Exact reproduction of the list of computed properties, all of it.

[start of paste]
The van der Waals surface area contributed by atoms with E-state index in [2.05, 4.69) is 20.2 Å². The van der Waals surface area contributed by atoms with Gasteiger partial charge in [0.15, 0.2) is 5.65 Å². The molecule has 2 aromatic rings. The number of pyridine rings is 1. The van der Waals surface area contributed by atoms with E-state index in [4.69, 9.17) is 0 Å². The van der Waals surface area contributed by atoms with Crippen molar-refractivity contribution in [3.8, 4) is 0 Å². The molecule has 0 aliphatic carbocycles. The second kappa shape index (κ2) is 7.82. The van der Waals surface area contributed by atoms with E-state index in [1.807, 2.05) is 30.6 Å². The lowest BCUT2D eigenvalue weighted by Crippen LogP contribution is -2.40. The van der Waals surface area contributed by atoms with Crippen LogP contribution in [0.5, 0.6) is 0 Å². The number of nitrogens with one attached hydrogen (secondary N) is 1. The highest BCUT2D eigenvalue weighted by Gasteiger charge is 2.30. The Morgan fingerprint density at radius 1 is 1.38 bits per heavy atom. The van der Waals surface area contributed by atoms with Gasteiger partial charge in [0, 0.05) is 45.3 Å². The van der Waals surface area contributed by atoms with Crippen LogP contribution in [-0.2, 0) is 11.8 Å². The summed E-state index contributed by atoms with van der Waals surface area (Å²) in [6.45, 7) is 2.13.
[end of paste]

The van der Waals surface area contributed by atoms with E-state index in [2.05, 4.69) is 20.2 Å². The van der Waals surface area contributed by atoms with Gasteiger partial charge in [0.15, 0.2) is 5.65 Å². The molecule has 2 aromatic rings. The number of pyridine rings is 1. The van der Waals surface area contributed by atoms with E-state index in [4.69, 9.17) is 0 Å². The van der Waals surface area contributed by atoms with Crippen molar-refractivity contribution in [3.8, 4) is 0 Å². The molecule has 0 aliphatic carbocycles. The second kappa shape index (κ2) is 7.82. The van der Waals surface area contributed by atoms with E-state index in [1.807, 2.05) is 30.6 Å². The lowest BCUT2D eigenvalue weighted by Crippen LogP contribution is -2.40. The van der Waals surface area contributed by atoms with Crippen LogP contribution in [0.5, 0.6) is 0 Å². The number of nitrogens with one attached hydrogen (secondary N) is 1. The highest BCUT2D eigenvalue weighted by Gasteiger charge is 2.30. The Morgan fingerprint density at radius 1 is 1.38 bits per heavy atom. The van der Waals surface area contributed by atoms with Gasteiger partial charge in [0, 0.05) is 45.3 Å². The van der Waals surface area contributed by atoms with Crippen LogP contribution in [-0.2, 0) is 11.8 Å². The summed E-state index contributed by atoms with van der Waals surface area (Å²) in [6.45, 7) is 2.13.